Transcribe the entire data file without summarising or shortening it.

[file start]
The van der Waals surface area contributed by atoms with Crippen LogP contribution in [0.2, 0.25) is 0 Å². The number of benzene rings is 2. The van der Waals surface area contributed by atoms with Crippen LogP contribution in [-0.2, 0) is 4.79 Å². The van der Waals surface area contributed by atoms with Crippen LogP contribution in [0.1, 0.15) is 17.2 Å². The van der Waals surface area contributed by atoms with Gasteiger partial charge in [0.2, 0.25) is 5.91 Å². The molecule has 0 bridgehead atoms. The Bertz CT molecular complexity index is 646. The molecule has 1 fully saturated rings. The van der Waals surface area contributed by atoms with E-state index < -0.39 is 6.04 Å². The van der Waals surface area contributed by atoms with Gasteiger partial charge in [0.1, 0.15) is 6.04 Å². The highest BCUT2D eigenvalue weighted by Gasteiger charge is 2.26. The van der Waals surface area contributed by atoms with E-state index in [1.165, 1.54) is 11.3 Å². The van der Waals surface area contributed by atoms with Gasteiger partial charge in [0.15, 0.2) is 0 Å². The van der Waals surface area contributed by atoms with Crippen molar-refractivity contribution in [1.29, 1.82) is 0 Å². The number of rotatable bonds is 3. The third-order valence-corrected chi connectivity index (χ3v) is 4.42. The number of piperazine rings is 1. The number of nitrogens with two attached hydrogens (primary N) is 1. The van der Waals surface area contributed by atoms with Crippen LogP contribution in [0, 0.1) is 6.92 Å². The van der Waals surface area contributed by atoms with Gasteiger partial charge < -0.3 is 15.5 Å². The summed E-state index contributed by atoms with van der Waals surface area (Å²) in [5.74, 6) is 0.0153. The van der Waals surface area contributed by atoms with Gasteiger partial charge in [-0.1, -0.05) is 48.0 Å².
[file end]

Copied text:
The van der Waals surface area contributed by atoms with Crippen LogP contribution in [0.2, 0.25) is 0 Å². The number of benzene rings is 2. The van der Waals surface area contributed by atoms with Crippen LogP contribution in [-0.2, 0) is 4.79 Å². The van der Waals surface area contributed by atoms with Crippen LogP contribution in [0.1, 0.15) is 17.2 Å². The van der Waals surface area contributed by atoms with Gasteiger partial charge in [0.2, 0.25) is 5.91 Å². The molecule has 0 bridgehead atoms. The Bertz CT molecular complexity index is 646. The molecule has 1 fully saturated rings. The van der Waals surface area contributed by atoms with E-state index < -0.39 is 6.04 Å². The van der Waals surface area contributed by atoms with Gasteiger partial charge in [0.1, 0.15) is 6.04 Å². The highest BCUT2D eigenvalue weighted by Gasteiger charge is 2.26. The van der Waals surface area contributed by atoms with E-state index in [1.165, 1.54) is 11.3 Å². The van der Waals surface area contributed by atoms with Gasteiger partial charge in [0.15, 0.2) is 0 Å². The van der Waals surface area contributed by atoms with Crippen molar-refractivity contribution in [1.29, 1.82) is 0 Å². The number of rotatable bonds is 3. The third-order valence-corrected chi connectivity index (χ3v) is 4.42. The number of piperazine rings is 1. The number of nitrogens with two attached hydrogens (primary N) is 1. The van der Waals surface area contributed by atoms with Crippen LogP contribution in [0, 0.1) is 6.92 Å². The van der Waals surface area contributed by atoms with Gasteiger partial charge < -0.3 is 15.5 Å². The summed E-state index contributed by atoms with van der Waals surface area (Å²) in [5.74, 6) is 0.0153. The van der Waals surface area contributed by atoms with Gasteiger partial charge in [-0.1, -0.05) is 48.0 Å².